Tax Tips from Tax & Accounting Plus – Part 6

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Health Flexible Spending Arrangement (FSA). Voluntary employee salary reduction contributions to a health FSA cannot exceed $2,850 for 2022.

HSAs, MSAs, FSAs and HRAs. After December 31, 2019, qualified medical expenses are no longer limited to medicines and drugs that are prescribed by a physician. Therefore, over-the-counter medicines and drugs can be reimbursed tax free. This includes menstrual care products, such as tampons, pads, liners, etc.

Qualified Small Employer Health Reimbursement Arrangement (QSEHRA). For 2022, the total amount of payments and reimbursements under a QSEHRA cannot exceed $5,450 ($11,050 for family coverage).

Capital Gain and Qualified Dividend Maximum Tax Rates. The breakpoints no longer follow the tax brackets for regular income tax purposes. The breakpoints are as follows:

Single Taxable Income                      $                   0 to 41,675 maximum rate =  0%

41,676 to 459,750 maximum rate = 15% 459,751 and over                 maximum rate = 20%

MFJ or QW Taxable Income            $                   0 to 83,350 maximum rate =  0%

83,351 to 517,200 maximum rate = 15% 517,201 and over                  maximum rate = 20%

MFS Taxable Income                        $                  0 to  41,675 maximum rate =  0%

41,676 to 258,600 maximum rate = 15% 258,601 and over                  maximum rate = 20%

HOH Taxable Income                       $                  0 to  55,800 maximum rate =  0%

55,801 to 488,500 maximum rate = 15% 488,501 and over                  maximum rate = 20%

Estates and Trusts Taxable Income $                  0 to     2,800 maximum rate =  0%

2,801 to 13,700 maximum rate = 15% 13,701 and over               maximum rate = 20%

The breakpoints for the 25% maximum rate for unrecaptured section 1250 gain, and the 28% maximum rate for 28% rate gain follows prior law. Thus, the 25% and 28% maximum rates apply when taxable income exceeds the 24% tax bracket for regular income tax purposes.

Energy Efficient Home Improvement Credit. Beginning in 2023, the Inflation Reduction Act (IRA) of 2022 renamed the credit to the Energy Efficient Home Improvement credit and extended it to include property placed in service after Dec. 31, 2022, and before Jan. 1, 2033. In addition, the IRA of 2022 increases the credit amount to 30% (previously 10%) of the sum of the amount paid or incurred by the taxpayer for qualified energy improvements installed during the year and the amount of the residential energy property expenditures paid or incurred by the taxpayer during that year. The lifetime maximum limit of $500 is changed to an annual limit of $1,200 with certain property limitations. In addition, there are separate annual limits of $600 for credits for windows and skylights, and $250 for exterior doors (with a total of $500 for all exterior doors). A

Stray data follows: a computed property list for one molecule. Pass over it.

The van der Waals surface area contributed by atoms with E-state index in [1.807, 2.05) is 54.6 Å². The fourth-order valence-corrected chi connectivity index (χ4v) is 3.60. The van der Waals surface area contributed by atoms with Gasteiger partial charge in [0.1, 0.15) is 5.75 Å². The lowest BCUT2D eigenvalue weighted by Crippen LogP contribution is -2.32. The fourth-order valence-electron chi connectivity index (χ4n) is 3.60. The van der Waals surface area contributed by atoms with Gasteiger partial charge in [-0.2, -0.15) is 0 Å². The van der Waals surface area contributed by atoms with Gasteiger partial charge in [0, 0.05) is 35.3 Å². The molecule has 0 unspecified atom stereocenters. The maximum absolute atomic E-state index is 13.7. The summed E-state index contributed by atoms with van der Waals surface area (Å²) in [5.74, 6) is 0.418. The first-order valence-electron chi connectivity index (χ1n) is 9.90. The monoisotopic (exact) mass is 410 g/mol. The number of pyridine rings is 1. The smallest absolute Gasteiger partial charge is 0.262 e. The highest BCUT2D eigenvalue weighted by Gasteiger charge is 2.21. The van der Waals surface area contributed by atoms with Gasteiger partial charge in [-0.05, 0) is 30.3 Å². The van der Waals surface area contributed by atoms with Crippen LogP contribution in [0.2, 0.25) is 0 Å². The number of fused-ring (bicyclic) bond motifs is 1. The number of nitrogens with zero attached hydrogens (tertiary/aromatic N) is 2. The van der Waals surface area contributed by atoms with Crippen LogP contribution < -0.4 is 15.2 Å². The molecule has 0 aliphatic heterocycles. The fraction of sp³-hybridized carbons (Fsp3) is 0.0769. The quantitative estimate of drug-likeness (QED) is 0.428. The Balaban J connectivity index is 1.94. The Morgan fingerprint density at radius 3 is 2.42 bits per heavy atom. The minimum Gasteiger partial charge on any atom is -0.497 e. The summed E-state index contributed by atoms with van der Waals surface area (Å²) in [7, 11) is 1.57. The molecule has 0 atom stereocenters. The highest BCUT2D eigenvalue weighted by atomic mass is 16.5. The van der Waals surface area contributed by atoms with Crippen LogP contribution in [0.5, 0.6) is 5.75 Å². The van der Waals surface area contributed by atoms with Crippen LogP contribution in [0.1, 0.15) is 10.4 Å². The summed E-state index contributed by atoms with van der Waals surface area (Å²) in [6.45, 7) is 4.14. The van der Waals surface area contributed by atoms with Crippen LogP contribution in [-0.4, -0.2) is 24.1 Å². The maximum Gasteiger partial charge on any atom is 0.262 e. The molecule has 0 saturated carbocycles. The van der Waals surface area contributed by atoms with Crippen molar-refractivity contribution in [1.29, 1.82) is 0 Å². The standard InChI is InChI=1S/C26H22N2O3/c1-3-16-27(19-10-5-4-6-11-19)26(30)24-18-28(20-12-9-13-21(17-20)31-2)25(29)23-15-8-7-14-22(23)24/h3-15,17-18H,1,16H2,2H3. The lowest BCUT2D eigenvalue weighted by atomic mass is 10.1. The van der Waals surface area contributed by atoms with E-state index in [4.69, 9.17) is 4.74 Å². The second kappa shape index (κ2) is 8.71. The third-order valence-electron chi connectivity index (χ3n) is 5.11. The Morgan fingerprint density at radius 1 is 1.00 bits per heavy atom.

$2,000 annual limit applies to amounts paid for specified heat pumps, heat pump water heaters, and biomass stoves and boilers.

Residential Clean Energy Credit. The residential clean energy credit includes solar, wind, geothermal and qualified battery storage. The IRA of 2022 extended the credit and increased the credit amount to the following:

30% for property placed in service after December 31, 2021, and before January 1, 2033

26% for property placed in service after December 31, 2032, and before January 1, 2034

22% for property placed in service after December 31, 2033, and before January 1, 2035 The effective date is taxable years beginning after December 31, 2021.

Clean Vehicle Credit. Prior to the IRA of 2022, a taxpayer could claim a credit for each new qualified plug-in electric drive motor vehicle placed in service during the tax year. The amount of the credit was $7,500. For tax years prior to 2023, the credit phased out after the manufacturer sold 200,000 vehicles. The IRA of 2022 renamed the credit to Clean Vehicle Credit and eliminated the number of vehicles stipulation (manufacturer sales) for vehicles sold after Dec. 31, 2022. The credit for new clean vehicles can be as high as $7,500. A qualified vehicle must have final assembly in North America (this includes specifications on the manufacturing and assembly of the battery), meet critical mineral requirements and have minimum battery capacity of seven kilowatt hours. Additionally, the credit requires the manufacturer’s suggested retail price (MSRP) for vans, SUVs, and trucks cannot exceed $80,000 ($55,000 for any other vehicle). Unlike the prior credit, the clean vehicle credit is limited by the taxpayer’s MAGI. Qualifying information can be found at The threshold amounts are:

$300,000 (MFJ, QW), $225,000 (HOH) and $150,000 (all others).

Credit for Previously Owned Clean Vehicles. The IRA of 2022 adds a credit for taxpayers who purchase a previously owned clean vehicle after December 31, 2022, and before January 1, 2033. The credit is the lesser of $4,000 or 30% of the vehicle’s sales price. The sales price is limited to $25,000 and the transaction must be through a dealer. The MAGI limitations are:

$150,000 (MFJ, QW), $112,500 (HOH) and $75,000 (all others).

A previously owned vehicle is a motor vehicle 1) with a model year that is at least two years earlier than the calendar year when the taxpayer acquires it, 2) where original use started with a person other than the taxpayer, 3) acquired in a qualified sale and 4) that meets the requirements applicable to vehicles eligible for the clean vehicle credit for new vehicles.